Given that Christians are praising the Twilight series for featuring both a virginal heroine AND virginal hero, why wasn’t I jumping on the bandwagon to endorse the series?
Stephenie Meyer doesn’t seem to have anything to add to the great question of what it means to be a human being. And that is very sad.
The key question that the second book in Stephenie Meyer’s vampire book series grapples with is this: Would it have been better for Romeo and Juliet (i.e. Edward and Bella) if they’d never gotten together?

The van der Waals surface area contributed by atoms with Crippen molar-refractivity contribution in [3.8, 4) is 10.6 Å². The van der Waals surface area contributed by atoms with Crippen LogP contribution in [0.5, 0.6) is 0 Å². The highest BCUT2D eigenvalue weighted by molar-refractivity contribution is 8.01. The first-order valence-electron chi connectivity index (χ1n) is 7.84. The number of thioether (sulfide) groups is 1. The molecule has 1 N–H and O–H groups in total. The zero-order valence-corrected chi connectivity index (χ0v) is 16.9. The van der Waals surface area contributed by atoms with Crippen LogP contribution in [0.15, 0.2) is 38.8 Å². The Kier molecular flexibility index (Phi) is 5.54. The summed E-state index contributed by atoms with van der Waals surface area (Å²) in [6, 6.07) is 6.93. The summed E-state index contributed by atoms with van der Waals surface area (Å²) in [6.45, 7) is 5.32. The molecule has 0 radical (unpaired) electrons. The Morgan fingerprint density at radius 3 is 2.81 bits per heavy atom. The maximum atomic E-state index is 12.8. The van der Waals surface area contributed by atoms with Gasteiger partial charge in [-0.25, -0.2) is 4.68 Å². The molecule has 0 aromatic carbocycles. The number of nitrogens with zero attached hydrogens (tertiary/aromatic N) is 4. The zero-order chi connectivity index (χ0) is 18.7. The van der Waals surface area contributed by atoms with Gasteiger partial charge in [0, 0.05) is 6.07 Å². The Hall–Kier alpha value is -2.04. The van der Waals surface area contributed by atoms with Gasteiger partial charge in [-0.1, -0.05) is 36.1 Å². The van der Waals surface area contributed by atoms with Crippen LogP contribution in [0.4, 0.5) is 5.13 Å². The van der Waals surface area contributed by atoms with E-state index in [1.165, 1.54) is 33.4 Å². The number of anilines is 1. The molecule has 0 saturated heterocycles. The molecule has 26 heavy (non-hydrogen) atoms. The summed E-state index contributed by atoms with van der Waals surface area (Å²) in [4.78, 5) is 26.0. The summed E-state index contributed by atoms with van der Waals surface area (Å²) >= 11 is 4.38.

As lush, dark romance in the tradition of Keats and the Brontes and Margaret Mitchell, Twilight is a likely classic. As a parable about the sexes, it might have a lesson to imprint on our subconsciouses: we’ll have to wait till the final book to be sure.
The sadness of the heroes turns to wonder as they begin to explore the land that they now find themselves in, which seems strangely familiar. Jewel the Unicorn cries out, “I have come home at last! This is my real country!” And then they truly begin to enter into joy.
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